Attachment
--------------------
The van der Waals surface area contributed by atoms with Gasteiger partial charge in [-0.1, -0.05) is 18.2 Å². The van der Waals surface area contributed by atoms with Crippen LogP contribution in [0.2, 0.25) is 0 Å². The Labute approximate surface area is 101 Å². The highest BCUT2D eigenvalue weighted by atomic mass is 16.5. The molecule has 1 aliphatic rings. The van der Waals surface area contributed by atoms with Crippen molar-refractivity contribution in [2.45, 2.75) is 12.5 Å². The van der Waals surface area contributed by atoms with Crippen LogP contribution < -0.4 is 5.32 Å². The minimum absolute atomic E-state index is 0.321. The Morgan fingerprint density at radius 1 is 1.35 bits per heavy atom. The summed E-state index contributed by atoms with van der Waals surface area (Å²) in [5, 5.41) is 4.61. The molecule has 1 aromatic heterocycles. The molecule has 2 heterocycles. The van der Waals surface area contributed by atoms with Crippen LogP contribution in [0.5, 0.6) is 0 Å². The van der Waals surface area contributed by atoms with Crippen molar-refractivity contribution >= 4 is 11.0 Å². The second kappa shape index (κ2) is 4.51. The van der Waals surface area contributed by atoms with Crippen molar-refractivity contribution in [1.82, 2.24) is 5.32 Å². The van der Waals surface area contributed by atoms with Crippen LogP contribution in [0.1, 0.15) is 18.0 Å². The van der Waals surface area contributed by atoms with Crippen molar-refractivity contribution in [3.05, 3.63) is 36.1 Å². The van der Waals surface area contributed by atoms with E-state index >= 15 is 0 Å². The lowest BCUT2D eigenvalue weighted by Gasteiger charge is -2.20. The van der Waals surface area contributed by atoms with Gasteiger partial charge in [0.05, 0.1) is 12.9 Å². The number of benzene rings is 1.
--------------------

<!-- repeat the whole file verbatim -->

The van der Waals surface area contributed by atoms with Gasteiger partial charge in [-0.1, -0.05) is 18.2 Å². The van der Waals surface area contributed by atoms with Crippen LogP contribution in [0.2, 0.25) is 0 Å². The Labute approximate surface area is 101 Å². The highest BCUT2D eigenvalue weighted by atomic mass is 16.5. The molecule has 1 aliphatic rings. The van der Waals surface area contributed by atoms with Crippen molar-refractivity contribution in [2.45, 2.75) is 12.5 Å². The van der Waals surface area contributed by atoms with Crippen LogP contribution < -0.4 is 5.32 Å². The minimum absolute atomic E-state index is 0.321. The Morgan fingerprint density at radius 1 is 1.35 bits per heavy atom. The summed E-state index contributed by atoms with van der Waals surface area (Å²) in [5, 5.41) is 4.61. The molecule has 1 aromatic heterocycles. The molecule has 2 heterocycles. The van der Waals surface area contributed by atoms with Crippen LogP contribution in [0.5, 0.6) is 0 Å². The van der Waals surface area contributed by atoms with Crippen molar-refractivity contribution >= 4 is 11.0 Å². The second kappa shape index (κ2) is 4.51. The van der Waals surface area contributed by atoms with Crippen molar-refractivity contribution in [1.82, 2.24) is 5.32 Å². The van der Waals surface area contributed by atoms with Crippen LogP contribution in [0.1, 0.15) is 18.0 Å². The van der Waals surface area contributed by atoms with Crippen molar-refractivity contribution in [3.05, 3.63) is 36.1 Å². The van der Waals surface area contributed by atoms with E-state index >= 15 is 0 Å². The lowest BCUT2D eigenvalue weighted by Gasteiger charge is -2.20. The van der Waals surface area contributed by atoms with Gasteiger partial charge in [0.05, 0.1) is 12.9 Å². The number of benzene rings is 1.